While wasting time on Facebook recently, I came across a group called “Save a Random African Country.” This description clearly mocked those who are involved with aid programs to Africa, asking why they bother when America still has problems of its own. I understand that to the creator of the group, the problems plaguing the continent of Africa may seem distant and irrelevant, but the problems of America don’t hold a candle to those of Africa and other third-world countries. We have an obligation to do something.
The sight of a malnourished 6-year-old boy begging for food isn’t a common sight in D.C., but it is an everyday occurrence in downtown Cairo. I don’t think that enough Americans realize how lucky they are to live in a country as rich in natural resources as the United States, especially considering that our government actually pays some farmers to leave land fallow, while people in sub-Saharan Africa starve to death.
In addition to an abundance of resources, we enjoy unparalleled safety and security compared to the people in many African countries. Americans can go to sleep in their own beds and not worry about being woken up in the middle of the night by a gun in their faces, a constant thought in the back of the mind of those living in northern Uganda.
This Saturday, thousands of Americans will camp out for one night in 136 cities across the country to raise awareness for the invisible children in northern Uganda who walk for miles every night to find a safe place where they can sleep. Each day, an estimated 30,000 children walk from the rural villages of this region to cities so they can sleep packed together in bus stations, hospitals and schools. All this because it is not safe for them to spend the night with their families in villages that are prey to the killings and kidnappings of that nation’s Lord’s Resistance Army.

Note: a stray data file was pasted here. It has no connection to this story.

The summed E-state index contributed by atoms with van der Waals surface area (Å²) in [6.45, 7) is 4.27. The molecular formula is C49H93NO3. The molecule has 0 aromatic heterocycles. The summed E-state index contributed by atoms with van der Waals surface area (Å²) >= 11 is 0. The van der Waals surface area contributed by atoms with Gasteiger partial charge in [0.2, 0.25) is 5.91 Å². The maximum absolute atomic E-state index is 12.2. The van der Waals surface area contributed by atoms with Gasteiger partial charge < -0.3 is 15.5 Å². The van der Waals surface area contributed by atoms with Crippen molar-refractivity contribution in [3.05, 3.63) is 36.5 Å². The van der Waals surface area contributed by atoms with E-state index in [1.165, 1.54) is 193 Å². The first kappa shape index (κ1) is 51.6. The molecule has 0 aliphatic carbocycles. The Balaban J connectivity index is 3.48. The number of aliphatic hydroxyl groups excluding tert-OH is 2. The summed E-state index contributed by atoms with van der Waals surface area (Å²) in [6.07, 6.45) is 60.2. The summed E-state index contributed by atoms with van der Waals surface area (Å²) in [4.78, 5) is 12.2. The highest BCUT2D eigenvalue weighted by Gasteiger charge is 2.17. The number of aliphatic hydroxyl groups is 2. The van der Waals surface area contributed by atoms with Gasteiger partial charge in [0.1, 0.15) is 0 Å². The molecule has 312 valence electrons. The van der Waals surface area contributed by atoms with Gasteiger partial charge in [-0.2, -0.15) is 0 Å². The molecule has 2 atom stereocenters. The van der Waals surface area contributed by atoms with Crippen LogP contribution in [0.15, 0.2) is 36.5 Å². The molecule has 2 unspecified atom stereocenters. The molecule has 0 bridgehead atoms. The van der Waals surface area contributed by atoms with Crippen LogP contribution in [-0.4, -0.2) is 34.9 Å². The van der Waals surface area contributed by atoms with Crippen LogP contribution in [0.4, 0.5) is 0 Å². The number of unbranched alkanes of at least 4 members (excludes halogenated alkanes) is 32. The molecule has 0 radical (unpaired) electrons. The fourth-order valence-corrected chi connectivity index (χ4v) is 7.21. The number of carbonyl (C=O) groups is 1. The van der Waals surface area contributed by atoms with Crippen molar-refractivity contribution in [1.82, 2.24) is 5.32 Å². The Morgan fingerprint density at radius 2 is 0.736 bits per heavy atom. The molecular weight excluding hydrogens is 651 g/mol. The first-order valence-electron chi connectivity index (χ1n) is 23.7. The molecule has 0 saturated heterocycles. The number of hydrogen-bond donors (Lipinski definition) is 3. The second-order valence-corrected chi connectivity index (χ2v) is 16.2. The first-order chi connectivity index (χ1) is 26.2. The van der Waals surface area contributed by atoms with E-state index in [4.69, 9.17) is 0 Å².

This is a call to all GW students to take action. Participate in the Global Night Commute and stand up for change today. GW students are meeting at Kogan Plaza at 6 p.m. on Saturday to walk to John Marshall Park. Bring your sleeping bag, flashlight, guitar and board games. You can also learn more about the conflict and sign up at www.invisiblechildren.com.
In 20 years of civil war, an estimated 25,000 children have been abducted by the LRA to serve as soldiers, servants and sex slaves. The LRA prefers to kidnap young children for its army because they are easier to indoctrinate than older ones. Of the abducted, 7,500 are girls and 1,000 of them have conceived children during captivity. An unknown number of them have also been killed. Since the passing of a general amnesty act in 1999, horrific stories of rape, mutilation and retaliatory killings have surfaced, underscoring the inhuman conditions in Uganda.
Almost two million people have been displaced by the war in northern Uganda. Each week, an estimated 900 people die in the region as a result of the violence and unsanitary conditions in camps, and the death rate there is three times that of Iraq. According to a recent report by 50 prominent non-governmental organizations, northern Uganda is one of the world’s worst war zones with the least amount of media attention. America didn’t get involved in Rwandan crisis of 1994 until it was too late – let’s learn from our mistakes and demand that the United States take a firm stand on peace in Uganda.
-The writer, a senior majoring in Middle Eastern studies, is a member of Uganda-CAN.